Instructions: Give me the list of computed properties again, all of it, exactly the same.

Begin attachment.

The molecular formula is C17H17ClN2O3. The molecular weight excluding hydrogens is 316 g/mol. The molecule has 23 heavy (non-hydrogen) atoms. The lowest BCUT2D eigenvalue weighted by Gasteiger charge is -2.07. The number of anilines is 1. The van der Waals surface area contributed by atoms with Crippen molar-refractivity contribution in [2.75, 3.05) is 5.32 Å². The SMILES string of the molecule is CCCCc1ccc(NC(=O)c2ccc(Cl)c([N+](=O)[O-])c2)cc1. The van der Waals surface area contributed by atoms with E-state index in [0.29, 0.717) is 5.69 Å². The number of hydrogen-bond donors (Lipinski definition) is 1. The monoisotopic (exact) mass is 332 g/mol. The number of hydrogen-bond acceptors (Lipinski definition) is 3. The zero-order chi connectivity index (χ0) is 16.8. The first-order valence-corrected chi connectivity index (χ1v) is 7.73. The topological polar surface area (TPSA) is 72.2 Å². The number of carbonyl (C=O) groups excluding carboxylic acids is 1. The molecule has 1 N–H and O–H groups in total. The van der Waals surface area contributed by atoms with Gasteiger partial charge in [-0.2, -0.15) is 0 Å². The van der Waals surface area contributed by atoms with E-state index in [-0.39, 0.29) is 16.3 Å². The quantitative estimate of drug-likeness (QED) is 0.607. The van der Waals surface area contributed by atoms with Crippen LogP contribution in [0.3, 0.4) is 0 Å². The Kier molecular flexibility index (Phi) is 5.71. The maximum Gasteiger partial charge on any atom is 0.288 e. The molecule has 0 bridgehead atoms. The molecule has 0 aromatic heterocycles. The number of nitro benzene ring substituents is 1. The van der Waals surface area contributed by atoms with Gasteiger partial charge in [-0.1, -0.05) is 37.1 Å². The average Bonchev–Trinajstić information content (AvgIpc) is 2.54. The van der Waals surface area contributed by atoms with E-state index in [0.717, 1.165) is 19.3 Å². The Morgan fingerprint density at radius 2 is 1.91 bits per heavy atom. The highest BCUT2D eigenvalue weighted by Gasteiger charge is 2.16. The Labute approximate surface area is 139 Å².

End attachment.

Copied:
The molecular formula is C17H17ClN2O3. The molecular weight excluding hydrogens is 316 g/mol. The molecule has 23 heavy (non-hydrogen) atoms. The lowest BCUT2D eigenvalue weighted by Gasteiger charge is -2.07. The number of anilines is 1. The van der Waals surface area contributed by atoms with Crippen molar-refractivity contribution in [2.75, 3.05) is 5.32 Å². The SMILES string of the molecule is CCCCc1ccc(NC(=O)c2ccc(Cl)c([N+](=O)[O-])c2)cc1. The van der Waals surface area contributed by atoms with E-state index in [0.29, 0.717) is 5.69 Å². The number of hydrogen-bond donors (Lipinski definition) is 1. The monoisotopic (exact) mass is 332 g/mol. The number of hydrogen-bond acceptors (Lipinski definition) is 3. The zero-order chi connectivity index (χ0) is 16.8. The first-order valence-corrected chi connectivity index (χ1v) is 7.73. The topological polar surface area (TPSA) is 72.2 Å². The number of carbonyl (C=O) groups excluding carboxylic acids is 1. The molecule has 1 N–H and O–H groups in total. The van der Waals surface area contributed by atoms with Gasteiger partial charge in [-0.2, -0.15) is 0 Å². The van der Waals surface area contributed by atoms with E-state index in [-0.39, 0.29) is 16.3 Å². The quantitative estimate of drug-likeness (QED) is 0.607. The van der Waals surface area contributed by atoms with Crippen LogP contribution in [0.3, 0.4) is 0 Å². The Kier molecular flexibility index (Phi) is 5.71. The maximum Gasteiger partial charge on any atom is 0.288 e. The molecule has 0 bridgehead atoms. The molecule has 0 aromatic heterocycles. The number of nitro benzene ring substituents is 1. The van der Waals surface area contributed by atoms with Gasteiger partial charge in [-0.1, -0.05) is 37.1 Å². The average Bonchev–Trinajstić information content (AvgIpc) is 2.54. The van der Waals surface area contributed by atoms with E-state index in [0.717, 1.165) is 19.3 Å². The Morgan fingerprint density at radius 2 is 1.91 bits per heavy atom. The highest BCUT2D eigenvalue weighted by Gasteiger charge is 2.16. The Labute approximate surface area is 139 Å².